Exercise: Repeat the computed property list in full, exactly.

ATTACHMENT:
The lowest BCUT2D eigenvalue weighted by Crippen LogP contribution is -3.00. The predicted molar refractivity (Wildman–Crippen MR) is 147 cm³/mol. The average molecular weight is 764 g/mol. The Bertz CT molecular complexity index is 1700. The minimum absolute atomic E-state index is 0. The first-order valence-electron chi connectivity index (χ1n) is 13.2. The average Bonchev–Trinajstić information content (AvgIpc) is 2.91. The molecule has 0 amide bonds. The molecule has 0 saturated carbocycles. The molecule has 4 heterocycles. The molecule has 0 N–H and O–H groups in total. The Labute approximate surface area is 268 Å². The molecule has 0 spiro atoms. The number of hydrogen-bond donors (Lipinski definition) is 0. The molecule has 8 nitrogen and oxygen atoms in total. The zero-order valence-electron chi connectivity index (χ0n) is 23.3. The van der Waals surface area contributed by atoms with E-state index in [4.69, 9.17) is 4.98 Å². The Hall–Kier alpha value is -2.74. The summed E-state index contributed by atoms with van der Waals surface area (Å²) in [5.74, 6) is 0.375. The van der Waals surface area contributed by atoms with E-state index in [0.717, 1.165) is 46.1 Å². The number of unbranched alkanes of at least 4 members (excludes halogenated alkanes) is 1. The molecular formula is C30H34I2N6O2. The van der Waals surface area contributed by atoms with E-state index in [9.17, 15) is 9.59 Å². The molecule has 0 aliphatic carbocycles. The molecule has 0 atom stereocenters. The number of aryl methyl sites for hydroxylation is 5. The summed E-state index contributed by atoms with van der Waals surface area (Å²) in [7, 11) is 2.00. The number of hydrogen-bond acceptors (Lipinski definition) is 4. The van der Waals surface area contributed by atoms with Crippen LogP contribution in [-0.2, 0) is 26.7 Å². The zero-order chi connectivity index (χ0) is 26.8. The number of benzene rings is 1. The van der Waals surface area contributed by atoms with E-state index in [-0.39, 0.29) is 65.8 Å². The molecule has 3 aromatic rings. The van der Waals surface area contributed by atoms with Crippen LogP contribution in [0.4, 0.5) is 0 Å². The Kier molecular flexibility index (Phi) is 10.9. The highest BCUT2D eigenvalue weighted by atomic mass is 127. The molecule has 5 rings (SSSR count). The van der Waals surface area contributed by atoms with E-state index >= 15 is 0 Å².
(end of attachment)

The lowest BCUT2D eigenvalue weighted by Crippen LogP contribution is -3.00. The predicted molar refractivity (Wildman–Crippen MR) is 147 cm³/mol. The average molecular weight is 764 g/mol. The Bertz CT molecular complexity index is 1700. The minimum absolute atomic E-state index is 0. The first-order valence-electron chi connectivity index (χ1n) is 13.2. The average Bonchev–Trinajstić information content (AvgIpc) is 2.91. The molecule has 0 amide bonds. The molecule has 0 saturated carbocycles. The molecule has 4 heterocycles. The molecule has 0 N–H and O–H groups in total. The Labute approximate surface area is 268 Å². The molecule has 0 spiro atoms. The number of hydrogen-bond donors (Lipinski definition) is 0. The molecule has 8 nitrogen and oxygen atoms in total. The zero-order valence-electron chi connectivity index (χ0n) is 23.3. The van der Waals surface area contributed by atoms with E-state index in [4.69, 9.17) is 4.98 Å². The Hall–Kier alpha value is -2.74. The summed E-state index contributed by atoms with van der Waals surface area (Å²) in [5.74, 6) is 0.375. The van der Waals surface area contributed by atoms with E-state index in [0.717, 1.165) is 46.1 Å². The number of unbranched alkanes of at least 4 members (excludes halogenated alkanes) is 1. The molecular formula is C30H34I2N6O2. The van der Waals surface area contributed by atoms with E-state index in [9.17, 15) is 9.59 Å². The molecule has 0 aliphatic carbocycles. The molecule has 0 atom stereocenters. The number of aryl methyl sites for hydroxylation is 5. The summed E-state index contributed by atoms with van der Waals surface area (Å²) in [7, 11) is 2.00. The number of hydrogen-bond acceptors (Lipinski definition) is 4. The van der Waals surface area contributed by atoms with Crippen LogP contribution in [-0.2, 0) is 26.7 Å². The zero-order chi connectivity index (χ0) is 26.8. The number of benzene rings is 1. The van der Waals surface area contributed by atoms with E-state index in [-0.39, 0.29) is 65.8 Å². The molecule has 3 aromatic rings. The van der Waals surface area contributed by atoms with Crippen LogP contribution in [0.4, 0.5) is 0 Å². The Kier molecular flexibility index (Phi) is 10.9. The highest BCUT2D eigenvalue weighted by atomic mass is 127. The molecule has 5 rings (SSSR count). The van der Waals surface area contributed by atoms with E-state index >= 15 is 0 Å².